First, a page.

It’s well known that people have different blood types and the same is true in animals.
What is a ‘blood type’?
A blood type refers to the presence, absence or variation of chemicals on the surface of red blood cells. Just as animals have different coloured eyes or hair due to different chemicals, they have different blood types.
- In dogs, more than a dozen blood types have been identified!
- In cats there have been two blood groups described but there
are likely to be many more
Although many different blood types exist, in veterinary practice we only tend to be concerned with one group in dogs and one group in cats.
Canine blood types: Dogs can either be DEA 1.1 negative or positive. Negative dogs recognise the blood from positive dogs as foreign and can react against it
What is the blood type system in dogs?
The blood type system that we commonly test for in dogs is called Dog Erythrocyte Antigen (DEA) 1.1.
This blood type can either be:
- present (DEA 1.1 positive)
- absent (DEA 1.1 negative)
What happens if a dog receives blood of a different type to their own?
The reason blood types are considered important is that there is a split in the canine population with about half being DEA1.1 positive and half being DEA 1.1 negative. The immune system of DEA 1.1 negative dogs recognises DEA 1.1 as a foreign substance and so attacks it. This can lead to severe transfusion reactions if a DEA 1.1 negative dog is given blood from a DEA 1.1 positive donor.
Just like in most illnesses, the immune system takes longer to react the first time it encounters something and so there is unlikely to be an immediate problem if a dog receives a mismatched blood transfusion the first time.
If a DEA 1.1 mismatched transfusion happens for a second time, the immune system is already prepared for the foreign substance and so the reaction can be quite severe, even life threatening.
Feline blood groups: Cats can be A, B or AB and have antibodies against the other blood types meaning that fatal reactions can occur if their blood is mismatched
What is the blood type system in cats?
The situation in cats is a little different as the most important blood group in this species is the AB system. Cats can either be:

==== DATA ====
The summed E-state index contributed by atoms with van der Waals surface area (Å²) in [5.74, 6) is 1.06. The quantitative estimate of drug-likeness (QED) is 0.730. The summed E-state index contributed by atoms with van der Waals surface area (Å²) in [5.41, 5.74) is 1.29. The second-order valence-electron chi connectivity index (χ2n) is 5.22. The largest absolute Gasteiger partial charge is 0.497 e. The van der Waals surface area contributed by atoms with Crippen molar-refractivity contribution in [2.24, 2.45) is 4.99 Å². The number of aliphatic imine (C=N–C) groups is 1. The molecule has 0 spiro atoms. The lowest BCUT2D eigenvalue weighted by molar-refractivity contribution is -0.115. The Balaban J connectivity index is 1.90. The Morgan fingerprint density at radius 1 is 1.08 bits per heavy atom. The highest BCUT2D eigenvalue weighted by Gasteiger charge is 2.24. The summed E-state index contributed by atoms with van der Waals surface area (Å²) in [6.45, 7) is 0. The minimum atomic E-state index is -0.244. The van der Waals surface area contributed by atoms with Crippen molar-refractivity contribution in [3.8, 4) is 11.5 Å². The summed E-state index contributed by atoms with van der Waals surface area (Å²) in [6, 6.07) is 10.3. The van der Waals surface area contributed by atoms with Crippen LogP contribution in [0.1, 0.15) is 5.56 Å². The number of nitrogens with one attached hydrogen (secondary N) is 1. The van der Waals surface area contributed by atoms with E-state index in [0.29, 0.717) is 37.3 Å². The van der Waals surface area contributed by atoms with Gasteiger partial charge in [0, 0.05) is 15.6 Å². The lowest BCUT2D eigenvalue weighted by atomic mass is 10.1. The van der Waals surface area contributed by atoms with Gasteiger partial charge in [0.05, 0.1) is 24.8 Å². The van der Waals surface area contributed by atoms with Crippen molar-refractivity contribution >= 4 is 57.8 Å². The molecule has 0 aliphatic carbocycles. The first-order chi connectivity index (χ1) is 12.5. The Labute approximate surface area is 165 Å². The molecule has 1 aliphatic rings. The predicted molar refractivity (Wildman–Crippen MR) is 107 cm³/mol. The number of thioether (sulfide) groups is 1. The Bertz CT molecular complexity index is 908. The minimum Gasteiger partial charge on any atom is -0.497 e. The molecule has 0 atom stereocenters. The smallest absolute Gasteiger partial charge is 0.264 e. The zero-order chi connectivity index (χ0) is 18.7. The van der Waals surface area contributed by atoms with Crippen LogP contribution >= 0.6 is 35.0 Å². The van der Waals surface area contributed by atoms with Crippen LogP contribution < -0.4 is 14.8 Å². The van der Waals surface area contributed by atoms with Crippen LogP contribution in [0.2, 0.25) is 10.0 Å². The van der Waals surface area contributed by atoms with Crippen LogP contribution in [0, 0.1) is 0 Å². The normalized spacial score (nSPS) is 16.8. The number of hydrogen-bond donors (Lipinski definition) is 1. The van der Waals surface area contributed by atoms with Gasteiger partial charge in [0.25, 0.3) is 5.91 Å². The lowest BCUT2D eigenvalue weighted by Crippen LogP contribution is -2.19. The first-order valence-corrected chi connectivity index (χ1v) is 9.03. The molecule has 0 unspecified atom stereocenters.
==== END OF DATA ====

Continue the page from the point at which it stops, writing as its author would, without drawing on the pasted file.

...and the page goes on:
- type A
- type B
- type AB
This means that their red blood cells have either the A antigen (an antigen is a surface chemical), B antigen or both. Confusingly, these are not the same as the AB blood types in people and cats do not have a type O.
What happens if a cat receives blood of a different type to their own?
Similar to dogs, mismatched blood transfusions can lead to life threatening reactions but the situation is a little different as the immune system in cats is pre-prepared and can react badly the first time there is a mismatch.
Antibodies can be transmitted in milk, putting kittens at risk if they are a different blood type from their mother
Even a few drops of AB mismatched blood to a cat can be fatal. This is also important when breeding cats as kittens with type A blood can have a fatal reaction (called neonatal isoerythrolysis) if they drink milk, containing antibodies, from a type B queen.
What is ‘crossmatching’?
Another term you may hear in reference to blood types is ‘crossmatching’.
Crossmatching is a blood test that is used to test a patient’s immune system to make sure it is not going to attack the red blood cells from a donor that it may be about to receive due to incompatible blood types.
In small animal veterinary medicine, crossmatching is usually done for blood transfusions more than 5 days after a patient’s first ever transfusion, as after this time there is an increased risk of reactions against the less common blood types that we don’t usually test for.
Although crossmatching is very important to prevent this particular type of reaction (known as an “acute haemolytic transfusion reaction”), many other types of transfusion reaction can occur which cannot be predicted/prevented.